August 10, 2015

Startup Spotlight: Blue Ring Technologies a one-stop shop for inventors


Company name: Blue Ring Technologies

Headquarters:2240 SW 70th Ave., Suite J, Davie.

Concept: Blue Ring Technologies, a startup manufacturing company, specializes in helping entrepreneurs and businesses develop their ideas, manufacture their products and realize their dreams.

Story: Blue Ring Technologies began when its founder, Jay Prendes, was creating his own product, the Jayster, a keychain and app that used Bluetooth technology to find lost valuables. Having tech manufacturing experience with IBM and Motorola and a firm understanding of the development process, Prendes, a computer engineer, set out to assemble the necessary professional services to help bring Jayster to life and manufacture it in South Florida. Yet he found a lack of affordable engineering services that can help to prototype, design and manufacture plastic parts for small businesses within the immediate area.

Prendes decided to invest in 3D printing technology to help with his design process. Because of the success of his Kickstarter campaign in 2013, he was able to buy tooling equipment and injection-molding machines to help create Jayster in its product form. In the process, he began meeting fellow inventors who were seeking the same kind of services he put into place for Jayster: He saw a clear market need for a business with all the engineering services under one roof.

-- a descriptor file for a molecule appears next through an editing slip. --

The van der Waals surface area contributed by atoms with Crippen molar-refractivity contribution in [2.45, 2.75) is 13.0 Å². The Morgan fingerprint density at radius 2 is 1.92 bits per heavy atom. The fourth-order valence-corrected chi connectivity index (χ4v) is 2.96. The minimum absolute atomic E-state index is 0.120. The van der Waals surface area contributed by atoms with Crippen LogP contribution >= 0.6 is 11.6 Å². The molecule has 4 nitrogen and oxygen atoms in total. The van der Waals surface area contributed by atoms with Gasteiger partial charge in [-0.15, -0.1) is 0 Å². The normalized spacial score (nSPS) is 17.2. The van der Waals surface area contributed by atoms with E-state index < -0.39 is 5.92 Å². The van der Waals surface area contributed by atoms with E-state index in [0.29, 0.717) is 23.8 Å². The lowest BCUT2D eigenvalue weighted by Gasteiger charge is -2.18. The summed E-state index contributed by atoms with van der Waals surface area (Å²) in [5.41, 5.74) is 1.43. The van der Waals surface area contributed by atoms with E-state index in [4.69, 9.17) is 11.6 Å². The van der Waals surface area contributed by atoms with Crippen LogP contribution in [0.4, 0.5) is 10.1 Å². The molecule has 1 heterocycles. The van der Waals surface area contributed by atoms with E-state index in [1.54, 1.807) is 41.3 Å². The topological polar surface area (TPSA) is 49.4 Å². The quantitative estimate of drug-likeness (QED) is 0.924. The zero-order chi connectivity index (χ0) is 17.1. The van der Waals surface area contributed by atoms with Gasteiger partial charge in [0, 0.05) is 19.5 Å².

JaysterToday, Blue Ring Technologies handles hundreds of projects for clients ranging from individual, self-funded inventors who bring in ideas or rough prototypes for consumer products to larger companies such as Pavilion Furniture and Home Depot that may need a particular plastic part or project item manufactured. One of the products Blue Ring still manufactures is the former Jayster, which has undergone some iterations, was licensed by ShopLive, and is now called Beacon Plus.

Blue Ring Technologies provides additive manufacturing, 3D printing, rapid prototyping, product tooling and injection-molding services. In 2014, Blue Ring expanded into its 2,500-square-foot Davie facility. It has added 3D printers, CNC machines, which guide manufacturing tools by computer, and more advanced and larger-process injection-molding machines for plastic manufacturing, including with bio-degradable, eco-friendly plastics. A recent afternoon was abuzz with activity, as several of the machines were producing parts for companies, while engineers were working on designs and prototypes for other clients.

“We are most known for the ability to create products for our clients quickly and efficiently — in the most affordable manner possible,” said Prendes, 33, who worked for Motorola for seven years before jumping full time into entrepreneurship. “Though born with a focus on prototyping, Blue Ring has quickly evolved to become a one-stop shop for our clients, expertly bringing ideas from concept to finished product.”


Launched: 2012

Management: JoaquinJay” Prendes, president.

Employees: Rodrigo Lima, engineer/designer; Fernando Gomez, master machinist; Jesse Azueta, designer; Travis Pittman, machinist; Brian Fata, designer.